Loneliness and the Trance of Busyness
Even with all the comfort that advances in technology have bestowed, it does not seem that people, in general, have time to relax and fully connect. Communication breakthroughs have been achieved with a double-edged sword. With so much of our lives uploaded to the internet and our brains downloaded to the external hard drives of smart phones, the demands and work and hustle and distractions never end resulting in a trance of busyness.
Hence, loneliness in America and throughout much of the world has risen to epidemic proportions.
A national survey by Cigna Health revealed that more than half of Americans feel lonely and researchers have found loneliness to be the equivalent of smoking 15 cigarettes per day and worse than obesity, in terms of health risk and premature death.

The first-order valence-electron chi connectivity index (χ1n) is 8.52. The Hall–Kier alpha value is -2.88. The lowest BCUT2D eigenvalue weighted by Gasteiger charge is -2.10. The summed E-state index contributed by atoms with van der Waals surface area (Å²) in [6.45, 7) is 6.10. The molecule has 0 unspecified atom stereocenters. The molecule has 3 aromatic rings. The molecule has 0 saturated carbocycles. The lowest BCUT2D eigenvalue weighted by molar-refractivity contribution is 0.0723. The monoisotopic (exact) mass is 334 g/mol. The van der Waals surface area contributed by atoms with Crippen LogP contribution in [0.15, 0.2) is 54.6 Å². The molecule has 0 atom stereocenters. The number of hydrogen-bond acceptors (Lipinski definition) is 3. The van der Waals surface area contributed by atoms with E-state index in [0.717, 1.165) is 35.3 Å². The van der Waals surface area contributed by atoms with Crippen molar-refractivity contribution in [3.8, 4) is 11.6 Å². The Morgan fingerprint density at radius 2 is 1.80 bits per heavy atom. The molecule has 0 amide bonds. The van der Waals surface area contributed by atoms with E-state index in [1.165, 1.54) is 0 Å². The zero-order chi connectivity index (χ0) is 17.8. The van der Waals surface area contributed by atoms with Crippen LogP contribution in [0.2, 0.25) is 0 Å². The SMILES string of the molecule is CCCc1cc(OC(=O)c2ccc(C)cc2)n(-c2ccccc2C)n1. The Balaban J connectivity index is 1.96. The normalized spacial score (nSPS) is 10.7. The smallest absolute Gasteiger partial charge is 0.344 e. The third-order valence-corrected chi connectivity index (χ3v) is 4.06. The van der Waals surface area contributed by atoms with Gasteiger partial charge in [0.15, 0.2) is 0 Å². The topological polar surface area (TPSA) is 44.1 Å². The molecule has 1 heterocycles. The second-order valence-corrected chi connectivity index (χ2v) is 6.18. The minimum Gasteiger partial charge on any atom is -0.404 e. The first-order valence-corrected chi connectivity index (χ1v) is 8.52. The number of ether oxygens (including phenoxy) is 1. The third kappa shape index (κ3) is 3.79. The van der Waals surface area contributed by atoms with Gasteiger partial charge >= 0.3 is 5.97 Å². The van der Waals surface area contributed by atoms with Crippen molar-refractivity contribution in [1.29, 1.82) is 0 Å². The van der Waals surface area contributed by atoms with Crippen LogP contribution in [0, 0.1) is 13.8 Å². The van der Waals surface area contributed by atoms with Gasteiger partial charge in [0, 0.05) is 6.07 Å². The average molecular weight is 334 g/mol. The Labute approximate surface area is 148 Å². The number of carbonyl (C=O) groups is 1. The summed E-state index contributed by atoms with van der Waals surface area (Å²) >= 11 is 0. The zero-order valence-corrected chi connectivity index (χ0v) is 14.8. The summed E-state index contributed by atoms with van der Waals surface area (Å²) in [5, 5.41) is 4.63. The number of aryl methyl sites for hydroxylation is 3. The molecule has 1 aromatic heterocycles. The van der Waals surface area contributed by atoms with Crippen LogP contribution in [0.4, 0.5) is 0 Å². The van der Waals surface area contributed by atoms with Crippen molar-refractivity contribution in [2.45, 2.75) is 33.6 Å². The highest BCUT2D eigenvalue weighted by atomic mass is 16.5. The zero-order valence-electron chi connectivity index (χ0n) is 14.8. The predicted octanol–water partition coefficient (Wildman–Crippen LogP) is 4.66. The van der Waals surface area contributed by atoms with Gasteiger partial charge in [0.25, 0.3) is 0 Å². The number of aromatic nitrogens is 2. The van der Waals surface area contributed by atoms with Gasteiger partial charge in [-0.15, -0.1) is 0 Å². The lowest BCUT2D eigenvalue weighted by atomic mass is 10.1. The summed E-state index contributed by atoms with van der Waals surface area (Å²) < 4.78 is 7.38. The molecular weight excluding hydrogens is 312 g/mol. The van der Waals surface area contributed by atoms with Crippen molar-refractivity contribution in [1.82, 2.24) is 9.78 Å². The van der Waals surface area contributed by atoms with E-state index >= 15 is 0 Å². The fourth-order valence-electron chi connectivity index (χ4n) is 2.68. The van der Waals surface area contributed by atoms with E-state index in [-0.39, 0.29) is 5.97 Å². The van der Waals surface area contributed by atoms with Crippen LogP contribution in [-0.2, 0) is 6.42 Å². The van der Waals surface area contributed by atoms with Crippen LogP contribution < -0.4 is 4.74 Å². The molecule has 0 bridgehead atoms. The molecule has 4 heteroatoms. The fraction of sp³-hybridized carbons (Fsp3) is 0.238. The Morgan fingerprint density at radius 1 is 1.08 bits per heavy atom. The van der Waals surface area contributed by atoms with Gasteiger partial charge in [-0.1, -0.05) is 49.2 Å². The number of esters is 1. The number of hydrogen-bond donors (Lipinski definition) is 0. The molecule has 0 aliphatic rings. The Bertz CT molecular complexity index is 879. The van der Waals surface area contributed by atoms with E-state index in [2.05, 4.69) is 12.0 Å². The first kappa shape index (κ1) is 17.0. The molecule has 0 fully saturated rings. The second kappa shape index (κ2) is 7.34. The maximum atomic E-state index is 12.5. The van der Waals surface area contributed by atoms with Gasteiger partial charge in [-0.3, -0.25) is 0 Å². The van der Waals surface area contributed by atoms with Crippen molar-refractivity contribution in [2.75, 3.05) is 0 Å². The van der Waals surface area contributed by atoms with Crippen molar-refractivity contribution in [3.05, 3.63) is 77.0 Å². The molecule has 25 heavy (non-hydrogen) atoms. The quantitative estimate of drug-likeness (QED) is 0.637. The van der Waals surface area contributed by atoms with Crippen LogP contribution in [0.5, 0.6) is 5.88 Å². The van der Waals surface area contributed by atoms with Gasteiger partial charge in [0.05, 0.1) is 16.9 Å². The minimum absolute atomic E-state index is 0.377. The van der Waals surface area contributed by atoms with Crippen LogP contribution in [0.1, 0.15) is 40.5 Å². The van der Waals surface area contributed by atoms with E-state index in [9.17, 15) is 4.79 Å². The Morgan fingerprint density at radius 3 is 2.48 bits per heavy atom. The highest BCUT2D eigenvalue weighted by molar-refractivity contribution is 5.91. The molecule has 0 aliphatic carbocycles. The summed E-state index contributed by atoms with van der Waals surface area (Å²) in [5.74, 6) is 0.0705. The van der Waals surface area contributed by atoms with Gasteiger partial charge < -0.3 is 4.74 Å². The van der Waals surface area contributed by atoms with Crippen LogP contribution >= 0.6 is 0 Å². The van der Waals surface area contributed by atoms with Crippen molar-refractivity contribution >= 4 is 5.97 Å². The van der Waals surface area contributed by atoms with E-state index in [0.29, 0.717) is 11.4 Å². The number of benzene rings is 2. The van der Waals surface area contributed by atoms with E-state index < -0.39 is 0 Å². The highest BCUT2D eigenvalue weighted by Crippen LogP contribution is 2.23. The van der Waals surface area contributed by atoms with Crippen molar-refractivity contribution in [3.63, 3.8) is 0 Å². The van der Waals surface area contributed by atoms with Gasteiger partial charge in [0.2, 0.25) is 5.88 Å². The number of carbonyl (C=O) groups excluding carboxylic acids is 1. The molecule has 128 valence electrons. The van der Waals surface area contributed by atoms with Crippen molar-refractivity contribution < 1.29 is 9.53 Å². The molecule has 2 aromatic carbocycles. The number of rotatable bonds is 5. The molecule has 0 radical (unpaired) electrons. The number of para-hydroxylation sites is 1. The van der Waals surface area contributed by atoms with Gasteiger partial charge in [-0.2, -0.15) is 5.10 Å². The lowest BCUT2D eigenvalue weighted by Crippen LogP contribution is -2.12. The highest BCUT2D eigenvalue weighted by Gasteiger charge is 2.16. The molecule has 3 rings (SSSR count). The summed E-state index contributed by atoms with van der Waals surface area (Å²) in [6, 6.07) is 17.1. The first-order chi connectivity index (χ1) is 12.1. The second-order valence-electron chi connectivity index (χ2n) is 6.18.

Though we may go on increasing our contacts - studies show that with each passing decade, the average number of close friends that one could count on in crisis continues to decline.
Which age group is the most lonely? The elderly of World-War Eras? Baby-boomers? Millennials? Though they all suffer high levels of loneliness among their respective age segments, the answer is Generation Z.
This is the most alarming statistic and means that children are growing up in a new paradigm of psycho-social distance and mental health risk. Young people report that though they may be surrounded by others, no one knows them very well. What we are lacking is depth of connection and hopefully mindfulness, meditation and a modern path to spiritual fellowship can become the next public health revolution.
"I would rather have 2 half-dollars than 100 pennies." -a smart kid